FIG. 5 is a front elevational view, in cross section, of a record player having a non-rotating tone arm with an upwardly pointing stylus and a non-rotating human figure having an open-bottom base with a rotating phonograph record recessed therein, both of which are suitable for use as components of the talking play set in FIG. 1.

FIG. 6 is a bottom plan view of the non-rotating human figure in FIG. 5 showing the spiral grooved configuration of the rotating phonograph record recessed in its open-bottom base.

FIG. 7 is an elevational view, in cross section of the record player in FIG. 3 and a non-rotating human figure having an open-bottom base with a non-rotating phonograph record recessed therein and mechanical means for continuously moving its eyes and mouth as the tone arm of the record player rotates.

FIG. 8 is a front elevational view of the non-rotating human figure in FIG. 7 showing the appearance of its eyes and mouth when the tailpiece of the forked lever in its interior is positioned in an essentially horizontal plane.

FIG. 9 is a front elevational view of the head of the non-rotating human figure in FIG. 7 showing the appearance of its eyes and mouth when the tailpiece of the forked lever in its interior is positioned at its lowermost location.

FIG. 10 is a front elevational view of the head of the non-rotating human figure in FIG. 7 showing the appearance of its eyes and mouth where the tailpiece of the forked lever in its interior is positioned at its uppermost location.

FIG. 11 is a front elevational view showing the exterior appearance of the record players in FIGS. 3, 5 and 7.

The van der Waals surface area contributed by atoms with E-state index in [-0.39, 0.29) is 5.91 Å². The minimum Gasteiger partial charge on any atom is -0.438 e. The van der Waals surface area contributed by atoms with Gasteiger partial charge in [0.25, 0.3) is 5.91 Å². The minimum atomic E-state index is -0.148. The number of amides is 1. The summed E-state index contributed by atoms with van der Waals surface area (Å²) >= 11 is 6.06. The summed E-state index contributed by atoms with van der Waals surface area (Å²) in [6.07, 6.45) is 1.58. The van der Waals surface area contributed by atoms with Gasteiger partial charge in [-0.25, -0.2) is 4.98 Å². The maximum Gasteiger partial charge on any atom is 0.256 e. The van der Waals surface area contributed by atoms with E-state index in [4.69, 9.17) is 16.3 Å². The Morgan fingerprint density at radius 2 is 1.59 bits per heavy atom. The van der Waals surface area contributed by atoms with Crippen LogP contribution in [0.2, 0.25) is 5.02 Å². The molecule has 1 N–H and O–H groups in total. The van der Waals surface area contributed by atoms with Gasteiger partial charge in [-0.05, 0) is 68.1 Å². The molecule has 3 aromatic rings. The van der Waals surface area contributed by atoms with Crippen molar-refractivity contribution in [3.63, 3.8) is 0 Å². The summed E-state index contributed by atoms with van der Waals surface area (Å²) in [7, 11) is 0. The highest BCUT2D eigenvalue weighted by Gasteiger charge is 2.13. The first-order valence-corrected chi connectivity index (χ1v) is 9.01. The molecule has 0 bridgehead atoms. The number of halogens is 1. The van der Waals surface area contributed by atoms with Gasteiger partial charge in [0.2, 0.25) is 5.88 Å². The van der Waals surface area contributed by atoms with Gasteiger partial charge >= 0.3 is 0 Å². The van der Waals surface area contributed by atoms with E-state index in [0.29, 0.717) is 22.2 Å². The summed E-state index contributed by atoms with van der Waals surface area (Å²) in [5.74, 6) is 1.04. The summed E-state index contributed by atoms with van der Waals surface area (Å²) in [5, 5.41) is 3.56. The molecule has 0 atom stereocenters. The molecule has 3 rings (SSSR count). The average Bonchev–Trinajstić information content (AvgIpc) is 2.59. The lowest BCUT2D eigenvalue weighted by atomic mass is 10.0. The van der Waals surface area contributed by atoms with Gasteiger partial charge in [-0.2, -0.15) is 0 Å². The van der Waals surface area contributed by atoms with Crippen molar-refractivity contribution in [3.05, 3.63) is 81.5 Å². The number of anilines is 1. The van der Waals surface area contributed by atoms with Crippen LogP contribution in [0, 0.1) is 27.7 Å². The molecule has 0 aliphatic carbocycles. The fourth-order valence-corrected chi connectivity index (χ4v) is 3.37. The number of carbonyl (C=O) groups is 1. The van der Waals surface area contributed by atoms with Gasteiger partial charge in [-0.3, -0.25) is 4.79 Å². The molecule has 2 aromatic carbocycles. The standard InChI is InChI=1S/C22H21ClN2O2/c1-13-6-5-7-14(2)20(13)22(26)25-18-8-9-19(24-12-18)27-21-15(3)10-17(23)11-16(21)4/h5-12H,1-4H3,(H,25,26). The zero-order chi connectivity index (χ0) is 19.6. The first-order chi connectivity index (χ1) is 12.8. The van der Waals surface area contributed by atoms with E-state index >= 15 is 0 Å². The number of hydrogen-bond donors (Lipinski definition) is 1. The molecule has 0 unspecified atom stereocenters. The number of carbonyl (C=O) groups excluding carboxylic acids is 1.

DETAILED DESCRIPTION OF THE PREFERRED EMBODIMENT

The preferred embodiment of the talking figure play set of the present invention is illustrated in FIGS. 1-11.

Referring to FIGS. 1 and 2, the play set which is illustrated comprises an environmental structure 20, a record player 50, and a plurality of 3-D human figures 80. Preferably, the environmental structure 20 is fabricated as one or more plastic components by a conventional molding process. The environmental structure 20 which is illustrated comprises a base 22 having an upper surface 24, a top 26 having a carrying handle 28, and a plurality of partitions 30. The partitions 30 divide the environmental structure 20 into a plurality of separate environmental areas 32 which simulate actual natural or man made environments, such as a home, a post office, a school and a doctor's office, familiar to children in the relevant age group. The record player 50 is positioned in the environmental structure 20 at a convenient location, such as at or near the center of the environmental structure 20 on the upper surface 24 of its base 22.

Each of the environmental areas 32 is decorated and ornamented appropriately for the actual environment which it simulates. If desired, appropriate toy furniture, toy implements, toy vehicles and the like can be provided for use in the various environmental areas 32 to further enhance the play value and educational value of the play set. As best illustrated in FIG. 1, the appearance of each of the human figures 80 is compatible with at least one of the environmental areas 32. Of course, since the present invention is mechanical and not ornamental in nature, the appearances of the various environmental areas 32 and figures 80 could differ substantially from those illustrated in the drawings. For example, the environmental areas 32 could simulate various out of door environments and the figures 80 could be animal figures compatible with such environments.